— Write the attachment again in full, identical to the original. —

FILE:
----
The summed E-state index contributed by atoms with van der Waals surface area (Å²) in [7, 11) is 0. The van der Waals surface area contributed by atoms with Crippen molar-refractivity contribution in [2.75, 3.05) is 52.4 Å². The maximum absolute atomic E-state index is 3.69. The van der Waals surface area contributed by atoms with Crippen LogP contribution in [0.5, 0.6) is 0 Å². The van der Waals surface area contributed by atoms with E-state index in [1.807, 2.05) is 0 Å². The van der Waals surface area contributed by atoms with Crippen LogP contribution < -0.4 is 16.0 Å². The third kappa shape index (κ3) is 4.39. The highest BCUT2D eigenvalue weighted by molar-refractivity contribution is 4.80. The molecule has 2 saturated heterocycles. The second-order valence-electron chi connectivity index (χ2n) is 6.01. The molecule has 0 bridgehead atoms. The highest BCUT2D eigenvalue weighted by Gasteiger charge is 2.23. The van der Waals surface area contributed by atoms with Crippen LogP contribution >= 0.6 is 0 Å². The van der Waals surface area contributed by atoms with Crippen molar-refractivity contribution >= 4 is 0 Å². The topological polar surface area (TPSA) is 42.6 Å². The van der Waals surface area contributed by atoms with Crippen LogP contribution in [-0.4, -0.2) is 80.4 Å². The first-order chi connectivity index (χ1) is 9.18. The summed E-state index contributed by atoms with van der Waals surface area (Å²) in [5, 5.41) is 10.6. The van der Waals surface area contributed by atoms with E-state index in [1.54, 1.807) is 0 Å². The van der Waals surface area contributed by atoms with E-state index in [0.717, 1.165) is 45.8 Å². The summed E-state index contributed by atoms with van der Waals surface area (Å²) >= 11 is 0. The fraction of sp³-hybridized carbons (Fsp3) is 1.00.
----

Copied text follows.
The summed E-state index contributed by atoms with van der Waals surface area (Å²) in [7, 11) is 0. The van der Waals surface area contributed by atoms with Crippen molar-refractivity contribution in [2.75, 3.05) is 52.4 Å². The maximum absolute atomic E-state index is 3.69. The van der Waals surface area contributed by atoms with Crippen LogP contribution in [0.5, 0.6) is 0 Å². The van der Waals surface area contributed by atoms with E-state index in [1.807, 2.05) is 0 Å². The van der Waals surface area contributed by atoms with Crippen LogP contribution < -0.4 is 16.0 Å². The third kappa shape index (κ3) is 4.39. The highest BCUT2D eigenvalue weighted by molar-refractivity contribution is 4.80. The molecule has 2 saturated heterocycles. The second-order valence-electron chi connectivity index (χ2n) is 6.01. The molecule has 0 bridgehead atoms. The highest BCUT2D eigenvalue weighted by Gasteiger charge is 2.23. The van der Waals surface area contributed by atoms with Crippen LogP contribution >= 0.6 is 0 Å². The van der Waals surface area contributed by atoms with Crippen molar-refractivity contribution >= 4 is 0 Å². The topological polar surface area (TPSA) is 42.6 Å². The van der Waals surface area contributed by atoms with Crippen LogP contribution in [-0.4, -0.2) is 80.4 Å². The first-order chi connectivity index (χ1) is 9.18. The summed E-state index contributed by atoms with van der Waals surface area (Å²) in [5, 5.41) is 10.6. The van der Waals surface area contributed by atoms with E-state index in [1.54, 1.807) is 0 Å². The van der Waals surface area contributed by atoms with E-state index in [0.717, 1.165) is 45.8 Å². The summed E-state index contributed by atoms with van der Waals surface area (Å²) >= 11 is 0. The fraction of sp³-hybridized carbons (Fsp3) is 1.00.